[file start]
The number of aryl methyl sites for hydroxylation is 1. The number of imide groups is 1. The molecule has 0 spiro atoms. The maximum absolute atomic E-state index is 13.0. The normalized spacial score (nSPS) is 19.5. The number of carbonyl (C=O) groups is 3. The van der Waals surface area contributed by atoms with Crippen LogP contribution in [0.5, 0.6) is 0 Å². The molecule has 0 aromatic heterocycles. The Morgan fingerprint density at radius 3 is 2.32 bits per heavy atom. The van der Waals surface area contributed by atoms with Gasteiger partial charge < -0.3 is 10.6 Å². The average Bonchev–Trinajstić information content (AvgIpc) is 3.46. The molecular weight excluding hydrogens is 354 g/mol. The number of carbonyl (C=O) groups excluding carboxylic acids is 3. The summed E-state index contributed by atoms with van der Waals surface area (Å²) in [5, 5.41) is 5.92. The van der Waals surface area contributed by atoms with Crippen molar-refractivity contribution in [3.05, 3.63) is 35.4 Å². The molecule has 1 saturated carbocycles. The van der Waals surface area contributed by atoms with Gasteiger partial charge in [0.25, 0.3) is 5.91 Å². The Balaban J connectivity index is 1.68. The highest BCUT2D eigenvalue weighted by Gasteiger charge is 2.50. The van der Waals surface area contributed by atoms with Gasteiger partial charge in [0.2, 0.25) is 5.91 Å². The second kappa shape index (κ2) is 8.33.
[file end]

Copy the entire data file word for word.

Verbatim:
The number of aryl methyl sites for hydroxylation is 1. The number of imide groups is 1. The molecule has 0 spiro atoms. The maximum absolute atomic E-state index is 13.0. The normalized spacial score (nSPS) is 19.5. The number of carbonyl (C=O) groups is 3. The van der Waals surface area contributed by atoms with Crippen LogP contribution in [0.5, 0.6) is 0 Å². The molecule has 0 aromatic heterocycles. The Morgan fingerprint density at radius 3 is 2.32 bits per heavy atom. The van der Waals surface area contributed by atoms with Gasteiger partial charge < -0.3 is 10.6 Å². The average Bonchev–Trinajstić information content (AvgIpc) is 3.46. The molecular weight excluding hydrogens is 354 g/mol. The number of carbonyl (C=O) groups excluding carboxylic acids is 3. The summed E-state index contributed by atoms with van der Waals surface area (Å²) in [5, 5.41) is 5.92. The van der Waals surface area contributed by atoms with Crippen molar-refractivity contribution in [3.05, 3.63) is 35.4 Å². The molecule has 1 saturated carbocycles. The van der Waals surface area contributed by atoms with Gasteiger partial charge in [0.25, 0.3) is 5.91 Å². The Balaban J connectivity index is 1.68. The highest BCUT2D eigenvalue weighted by Gasteiger charge is 2.50. The van der Waals surface area contributed by atoms with Gasteiger partial charge in [0.2, 0.25) is 5.91 Å². The second kappa shape index (κ2) is 8.33.